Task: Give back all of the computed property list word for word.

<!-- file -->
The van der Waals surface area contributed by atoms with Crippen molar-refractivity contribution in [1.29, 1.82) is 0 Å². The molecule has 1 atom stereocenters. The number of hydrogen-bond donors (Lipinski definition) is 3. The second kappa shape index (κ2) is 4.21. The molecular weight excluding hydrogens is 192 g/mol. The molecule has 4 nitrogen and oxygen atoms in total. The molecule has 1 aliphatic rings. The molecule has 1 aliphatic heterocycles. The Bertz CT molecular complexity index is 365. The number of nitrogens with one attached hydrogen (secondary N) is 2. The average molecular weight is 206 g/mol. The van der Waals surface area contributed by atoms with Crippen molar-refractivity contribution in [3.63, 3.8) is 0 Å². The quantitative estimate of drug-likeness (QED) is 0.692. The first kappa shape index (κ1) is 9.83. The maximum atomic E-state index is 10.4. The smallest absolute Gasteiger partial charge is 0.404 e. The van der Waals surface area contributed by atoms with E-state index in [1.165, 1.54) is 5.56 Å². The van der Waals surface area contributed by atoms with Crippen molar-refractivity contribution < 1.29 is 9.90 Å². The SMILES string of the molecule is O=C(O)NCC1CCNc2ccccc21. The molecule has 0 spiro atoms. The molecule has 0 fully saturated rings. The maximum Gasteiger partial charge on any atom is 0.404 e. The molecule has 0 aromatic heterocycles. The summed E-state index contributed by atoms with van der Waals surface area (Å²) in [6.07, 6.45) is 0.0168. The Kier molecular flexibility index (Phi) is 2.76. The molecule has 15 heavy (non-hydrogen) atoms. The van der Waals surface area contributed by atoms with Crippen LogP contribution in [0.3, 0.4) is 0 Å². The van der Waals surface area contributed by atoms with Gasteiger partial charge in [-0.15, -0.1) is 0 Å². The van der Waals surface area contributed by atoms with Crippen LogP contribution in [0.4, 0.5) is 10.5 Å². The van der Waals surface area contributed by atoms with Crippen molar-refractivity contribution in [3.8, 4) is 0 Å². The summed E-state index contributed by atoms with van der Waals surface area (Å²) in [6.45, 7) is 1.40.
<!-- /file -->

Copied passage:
The van der Waals surface area contributed by atoms with Crippen molar-refractivity contribution in [1.29, 1.82) is 0 Å². The molecule has 1 atom stereocenters. The number of hydrogen-bond donors (Lipinski definition) is 3. The second kappa shape index (κ2) is 4.21. The molecular weight excluding hydrogens is 192 g/mol. The molecule has 4 nitrogen and oxygen atoms in total. The molecule has 1 aliphatic rings. The molecule has 1 aliphatic heterocycles. The Bertz CT molecular complexity index is 365. The number of nitrogens with one attached hydrogen (secondary N) is 2. The average molecular weight is 206 g/mol. The van der Waals surface area contributed by atoms with Crippen molar-refractivity contribution in [3.63, 3.8) is 0 Å². The quantitative estimate of drug-likeness (QED) is 0.692. The first kappa shape index (κ1) is 9.83. The maximum atomic E-state index is 10.4. The smallest absolute Gasteiger partial charge is 0.404 e. The van der Waals surface area contributed by atoms with E-state index in [1.165, 1.54) is 5.56 Å². The van der Waals surface area contributed by atoms with Crippen molar-refractivity contribution < 1.29 is 9.90 Å². The SMILES string of the molecule is O=C(O)NCC1CCNc2ccccc21. The molecule has 0 spiro atoms. The molecule has 0 fully saturated rings. The maximum Gasteiger partial charge on any atom is 0.404 e. The molecule has 0 aromatic heterocycles. The summed E-state index contributed by atoms with van der Waals surface area (Å²) in [6.07, 6.45) is 0.0168. The Kier molecular flexibility index (Phi) is 2.76. The molecule has 15 heavy (non-hydrogen) atoms. The van der Waals surface area contributed by atoms with Crippen LogP contribution in [0.3, 0.4) is 0 Å². The van der Waals surface area contributed by atoms with Gasteiger partial charge in [-0.15, -0.1) is 0 Å². The van der Waals surface area contributed by atoms with Crippen LogP contribution in [0.4, 0.5) is 10.5 Å². The van der Waals surface area contributed by atoms with Crippen molar-refractivity contribution in [3.8, 4) is 0 Å². The summed E-state index contributed by atoms with van der Waals surface area (Å²) in [6.45, 7) is 1.40.